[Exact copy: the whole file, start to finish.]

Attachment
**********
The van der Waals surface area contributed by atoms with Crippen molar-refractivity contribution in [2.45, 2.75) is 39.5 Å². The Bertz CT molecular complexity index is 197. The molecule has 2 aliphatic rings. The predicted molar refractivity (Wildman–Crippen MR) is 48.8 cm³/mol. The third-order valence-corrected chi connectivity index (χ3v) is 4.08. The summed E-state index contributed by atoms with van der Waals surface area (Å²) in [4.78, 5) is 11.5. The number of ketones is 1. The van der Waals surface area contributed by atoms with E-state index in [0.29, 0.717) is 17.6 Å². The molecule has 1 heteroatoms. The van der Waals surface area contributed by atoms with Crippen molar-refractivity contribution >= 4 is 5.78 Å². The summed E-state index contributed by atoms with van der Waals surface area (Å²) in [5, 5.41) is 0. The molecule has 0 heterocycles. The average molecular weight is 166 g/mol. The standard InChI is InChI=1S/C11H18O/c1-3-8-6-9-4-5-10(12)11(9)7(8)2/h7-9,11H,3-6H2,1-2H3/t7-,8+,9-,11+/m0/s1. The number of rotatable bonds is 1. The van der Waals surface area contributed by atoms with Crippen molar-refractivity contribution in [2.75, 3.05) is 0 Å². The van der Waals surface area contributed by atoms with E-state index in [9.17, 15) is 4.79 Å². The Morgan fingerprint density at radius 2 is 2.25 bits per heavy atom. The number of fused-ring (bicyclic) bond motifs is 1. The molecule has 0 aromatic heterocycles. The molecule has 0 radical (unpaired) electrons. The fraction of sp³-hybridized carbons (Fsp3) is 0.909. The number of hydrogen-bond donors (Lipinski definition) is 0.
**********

The van der Waals surface area contributed by atoms with Crippen molar-refractivity contribution in [2.45, 2.75) is 39.5 Å². The Bertz CT molecular complexity index is 197. The molecule has 2 aliphatic rings. The predicted molar refractivity (Wildman–Crippen MR) is 48.8 cm³/mol. The third-order valence-corrected chi connectivity index (χ3v) is 4.08. The summed E-state index contributed by atoms with van der Waals surface area (Å²) in [4.78, 5) is 11.5. The number of ketones is 1. The van der Waals surface area contributed by atoms with E-state index in [0.29, 0.717) is 17.6 Å². The molecule has 1 heteroatoms. The van der Waals surface area contributed by atoms with Crippen molar-refractivity contribution >= 4 is 5.78 Å². The summed E-state index contributed by atoms with van der Waals surface area (Å²) in [5, 5.41) is 0. The molecule has 0 heterocycles. The average molecular weight is 166 g/mol. The standard InChI is InChI=1S/C11H18O/c1-3-8-6-9-4-5-10(12)11(9)7(8)2/h7-9,11H,3-6H2,1-2H3/t7-,8+,9-,11+/m0/s1. The number of rotatable bonds is 1. The van der Waals surface area contributed by atoms with Crippen molar-refractivity contribution in [2.75, 3.05) is 0 Å². The van der Waals surface area contributed by atoms with E-state index in [9.17, 15) is 4.79 Å². The Morgan fingerprint density at radius 2 is 2.25 bits per heavy atom. The number of fused-ring (bicyclic) bond motifs is 1. The molecule has 0 aromatic heterocycles. The molecule has 0 radical (unpaired) electrons. The fraction of sp³-hybridized carbons (Fsp3) is 0.909. The number of hydrogen-bond donors (Lipinski definition) is 0.